Adding Shell to Vim Using Screen

Written by Mark Sanborn: Aug 22, 2008

When programming in Perl or any language that requires you to run it from shell it is often helpful to have two screens open at once. One screen for your editor and one screen for running the program. This is how most IDEs (Integrated Development Environment) are structured; however, since I love Vim and the Linux command line I use a program called screen to make my own IDE type setup.

Here is how I do it…

Install screen

First thing you will want to do is install screen. It is one of the most useful programs for system administrators and users of the Linux command line because you can “detach” your terminal if you are working from a remote location and come back to the exact terminal as when you left.

We are going to use it for our vim IDE but you will probably need it sooner or later for other tasks so download it now with your package manager.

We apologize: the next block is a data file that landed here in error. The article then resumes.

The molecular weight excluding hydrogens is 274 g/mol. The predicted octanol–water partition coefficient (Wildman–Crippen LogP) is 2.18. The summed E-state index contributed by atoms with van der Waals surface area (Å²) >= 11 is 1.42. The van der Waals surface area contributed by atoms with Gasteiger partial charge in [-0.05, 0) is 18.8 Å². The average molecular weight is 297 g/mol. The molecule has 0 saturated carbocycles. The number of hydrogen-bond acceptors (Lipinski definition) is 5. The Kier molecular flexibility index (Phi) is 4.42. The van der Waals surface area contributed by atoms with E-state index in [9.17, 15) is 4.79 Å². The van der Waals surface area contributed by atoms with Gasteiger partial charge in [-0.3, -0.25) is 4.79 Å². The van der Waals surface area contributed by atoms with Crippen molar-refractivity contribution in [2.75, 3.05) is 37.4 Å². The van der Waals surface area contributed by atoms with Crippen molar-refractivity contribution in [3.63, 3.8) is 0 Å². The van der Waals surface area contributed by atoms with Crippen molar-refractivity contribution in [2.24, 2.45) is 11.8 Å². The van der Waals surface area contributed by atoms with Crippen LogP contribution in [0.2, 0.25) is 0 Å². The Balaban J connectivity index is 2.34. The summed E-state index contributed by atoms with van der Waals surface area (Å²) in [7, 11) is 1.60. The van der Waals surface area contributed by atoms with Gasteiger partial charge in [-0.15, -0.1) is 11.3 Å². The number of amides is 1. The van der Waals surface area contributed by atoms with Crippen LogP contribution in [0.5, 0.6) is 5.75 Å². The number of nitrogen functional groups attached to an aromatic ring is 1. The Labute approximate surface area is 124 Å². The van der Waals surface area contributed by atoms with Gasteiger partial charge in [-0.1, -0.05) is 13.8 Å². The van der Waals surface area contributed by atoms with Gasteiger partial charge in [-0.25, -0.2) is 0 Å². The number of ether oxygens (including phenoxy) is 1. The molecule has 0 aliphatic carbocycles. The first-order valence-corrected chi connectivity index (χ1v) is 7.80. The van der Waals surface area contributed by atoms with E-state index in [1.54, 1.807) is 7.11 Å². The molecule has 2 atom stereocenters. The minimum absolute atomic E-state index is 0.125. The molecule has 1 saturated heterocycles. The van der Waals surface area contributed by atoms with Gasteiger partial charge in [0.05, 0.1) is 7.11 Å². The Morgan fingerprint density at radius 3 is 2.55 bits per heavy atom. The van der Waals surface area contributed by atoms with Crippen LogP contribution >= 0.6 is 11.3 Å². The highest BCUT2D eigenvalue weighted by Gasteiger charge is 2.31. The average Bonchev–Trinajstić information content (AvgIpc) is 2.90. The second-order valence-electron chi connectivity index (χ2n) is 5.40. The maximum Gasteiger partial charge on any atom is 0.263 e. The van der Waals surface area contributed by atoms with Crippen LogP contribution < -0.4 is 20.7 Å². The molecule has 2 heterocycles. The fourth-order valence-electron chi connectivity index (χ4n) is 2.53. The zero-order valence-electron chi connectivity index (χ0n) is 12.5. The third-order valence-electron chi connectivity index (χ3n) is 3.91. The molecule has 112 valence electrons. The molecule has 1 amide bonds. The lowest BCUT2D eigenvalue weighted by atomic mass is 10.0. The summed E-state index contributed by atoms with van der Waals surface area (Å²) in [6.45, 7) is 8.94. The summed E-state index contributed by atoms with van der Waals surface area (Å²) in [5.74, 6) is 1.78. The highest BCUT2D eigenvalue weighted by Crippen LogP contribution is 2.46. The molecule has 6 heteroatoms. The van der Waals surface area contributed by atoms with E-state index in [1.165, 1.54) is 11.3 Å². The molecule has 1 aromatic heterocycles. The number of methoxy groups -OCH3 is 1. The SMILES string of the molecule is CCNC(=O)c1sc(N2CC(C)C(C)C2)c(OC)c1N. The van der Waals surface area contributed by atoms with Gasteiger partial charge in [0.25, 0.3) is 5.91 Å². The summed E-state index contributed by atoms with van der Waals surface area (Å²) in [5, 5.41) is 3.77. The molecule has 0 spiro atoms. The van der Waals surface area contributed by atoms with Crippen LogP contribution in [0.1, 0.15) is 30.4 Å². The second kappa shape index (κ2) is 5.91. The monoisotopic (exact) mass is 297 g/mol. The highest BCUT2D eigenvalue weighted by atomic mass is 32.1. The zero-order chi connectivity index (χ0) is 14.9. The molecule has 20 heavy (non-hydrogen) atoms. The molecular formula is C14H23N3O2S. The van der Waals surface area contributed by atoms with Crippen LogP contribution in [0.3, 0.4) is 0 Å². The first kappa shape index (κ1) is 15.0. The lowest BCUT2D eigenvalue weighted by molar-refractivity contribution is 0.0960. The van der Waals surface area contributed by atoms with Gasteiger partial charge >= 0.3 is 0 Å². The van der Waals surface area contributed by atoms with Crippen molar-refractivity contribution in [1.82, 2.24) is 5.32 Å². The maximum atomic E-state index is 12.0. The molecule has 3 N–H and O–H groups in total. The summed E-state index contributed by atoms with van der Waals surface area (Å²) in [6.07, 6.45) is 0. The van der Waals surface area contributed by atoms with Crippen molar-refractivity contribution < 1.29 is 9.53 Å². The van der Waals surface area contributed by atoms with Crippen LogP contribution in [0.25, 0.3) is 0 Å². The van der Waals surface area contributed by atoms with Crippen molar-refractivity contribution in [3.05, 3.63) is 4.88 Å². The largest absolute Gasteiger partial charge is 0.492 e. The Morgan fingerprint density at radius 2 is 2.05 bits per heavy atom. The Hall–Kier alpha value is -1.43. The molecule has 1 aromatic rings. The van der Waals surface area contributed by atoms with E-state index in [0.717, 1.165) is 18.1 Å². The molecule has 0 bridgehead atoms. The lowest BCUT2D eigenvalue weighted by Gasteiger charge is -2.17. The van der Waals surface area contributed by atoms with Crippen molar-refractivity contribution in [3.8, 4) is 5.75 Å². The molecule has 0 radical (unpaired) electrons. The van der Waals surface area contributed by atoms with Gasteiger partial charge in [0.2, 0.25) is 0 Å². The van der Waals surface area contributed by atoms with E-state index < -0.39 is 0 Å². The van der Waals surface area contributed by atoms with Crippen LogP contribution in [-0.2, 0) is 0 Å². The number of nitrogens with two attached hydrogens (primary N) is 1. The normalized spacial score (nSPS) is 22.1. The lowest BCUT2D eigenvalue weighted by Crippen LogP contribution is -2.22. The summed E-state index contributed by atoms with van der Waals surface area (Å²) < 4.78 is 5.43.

For Debian systems:

apt-get install screen

FreeBSD users:

cd /usr/ports/sysutils/screen make install clean

Setting it up

To start screen do ‘screen’ or ‘screen -r

The ‘screen -r’ will reattach the previous screen you had if you had any.

Then split the screen with,

Ctrl + a S

The ‘S’ is capitalized.

Once this is done you should have a two windows both at 50%.

Since I want to use most of my screen for editing and a small portion for by shell I went ahead and made the top screen have 50 lines by doing…

Ctrl + a then :resize 50

To move from one screen window to the next you will use:

Ctrl + tab

Once you have all that setup you can open your script up do some quick edits and jump down to the next screen and do an execute. Happy programming!

Need to print shipping labels on your site?

Checkout my product RocketShipIt for simple easy-to-use developer tools for UPS™ FedEx™ USPS™ and more.

Share: